BTW, do T2 and Tyson Chandler have one post move in between them? I'm guessing no. Opposing defenses are gonna have to ramp up their "Dunk" defense now more than ever.

  9. spectre: good point, in the rush of yesterday, I got mixed up about the byzantine NBA CBA/free agency rules.

    You are right to be concerned about salary next year. I can't imagine this team without Felton, yet resigning him and Ty Thomas would put us way over the cap, maybe even into luxury tax range?

    You have to wonder about Tyson Chandler's foot/ankle issues – would the Cats ever consider buying him out?

    Tough decisions indeed.

  10. spectre

    Not a problem Dr. E…glad I could clarify it for you.

    If I were TC there's no way I'd take a buyout…he's not getting near that money again on the open market. Maybe he'd take like 90%, but that would still count against our cap.

    I haven't looked at 2010/2011 closely, but sometimes teams get a good deal for an expiring…other times they're paying to dump them. Since we'd not want to be taking any money back I'm thinking it'll be the latter.

    Like I've said on other sites tho…it is what it is and worrying about it won't do a thing. We just have to hope the FO has a plan (heh…really!) to keep our main guys and get thru it.

    Let's just enjoy the fact that we finally have a backup PF.

    BTW…did you guys catch True Hoop (and now others) saying that Mike James will be bought out and that the thinking is he'll come to Charlotte? That'd go a long way to replacing Flip's production.

  11. Jared

    It'd go even further in stifling Henderson.

    Don't get me wrong. I don't think it's the huge deal that others make it out to be, but the guy deserve at least some burn.

  12. Ugh, Mike James? The guy who couldn't get off the Wizards bench? Earl Boykins was/is playing in front of him.

    I'll pass and take my chances with DJ getting some extra minutes, then maybe Henderson (that is, if Henderson can ever solve Larry Brown's Rookie Challenge Cypher).

  13. D.J. looked good tonight. Maybe that tidbit about Flip Murray being too "dominant of a personality" really was the case.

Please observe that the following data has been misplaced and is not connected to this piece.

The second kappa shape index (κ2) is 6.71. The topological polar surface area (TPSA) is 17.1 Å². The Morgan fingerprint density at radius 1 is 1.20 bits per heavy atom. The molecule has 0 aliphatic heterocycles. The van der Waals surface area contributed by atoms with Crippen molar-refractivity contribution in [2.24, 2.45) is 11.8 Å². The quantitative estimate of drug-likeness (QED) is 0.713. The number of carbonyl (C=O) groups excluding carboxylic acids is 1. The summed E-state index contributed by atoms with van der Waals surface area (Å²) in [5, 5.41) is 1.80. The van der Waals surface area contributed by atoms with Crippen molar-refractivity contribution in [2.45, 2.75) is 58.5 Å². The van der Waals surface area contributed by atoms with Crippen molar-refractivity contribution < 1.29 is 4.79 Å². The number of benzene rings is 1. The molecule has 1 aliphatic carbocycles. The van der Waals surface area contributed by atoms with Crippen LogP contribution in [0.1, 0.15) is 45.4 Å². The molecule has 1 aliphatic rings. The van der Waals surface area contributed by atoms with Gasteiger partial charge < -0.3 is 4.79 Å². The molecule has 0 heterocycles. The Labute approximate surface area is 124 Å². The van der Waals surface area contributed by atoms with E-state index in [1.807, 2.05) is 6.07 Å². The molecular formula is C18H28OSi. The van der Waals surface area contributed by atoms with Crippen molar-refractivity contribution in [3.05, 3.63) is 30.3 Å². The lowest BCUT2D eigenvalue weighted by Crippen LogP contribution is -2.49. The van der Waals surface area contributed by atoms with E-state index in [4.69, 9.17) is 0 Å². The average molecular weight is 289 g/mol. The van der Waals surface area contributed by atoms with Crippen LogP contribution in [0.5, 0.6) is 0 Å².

Mike James would've been a great addition in 2004 but he doesn't really bring much to the table today.

    As for next year's cap situation, I think the Cats will have to dangle Henderson as an incentive for taking Nazr's last year off the books. That will be enough to get them out of the Luxury Tax even after re-signing Felton to a modest deal and extending the QO to Tyrus.

    The team will still have plenty of depth at Center (Chandler/Diop/Ajinca & maybe Ratliff at a veteran's minimum) and then when Chandler's deal expires in the following offseason, the Cats can go after Joakim Noah, offering him $12 mil/per. Coach Brown seems to have a fetish for him and Noah's presence might be enough to make the old man stick around for a few more years. They'll also have a draft pick that summer to use to shore up the roster.


    PG: Felton/Augustin

    SG: Jackson/Graham

    SF: Wallace/D. Brown

    PF: Diaw/Thomas

    C: Chandler/Diop/Ajinca/Ratliff


    PG: Felton/Augustin

    SG: Jackson/1st Rounder

    SF: Wallace/D.Brown

    PF: Diaw/Thomas

    C: Noah/Diop/Ajinca

  14. spectre

    I think if Hughes hadn't broken his hand he'd be a good choice, but you guys have to know that LB will want his 3rd PG, want him to be a vet and we only have the vet min to offer.

    Adding James would give us some depth…and since we're only talking less than 30 games I don't have a problem with him.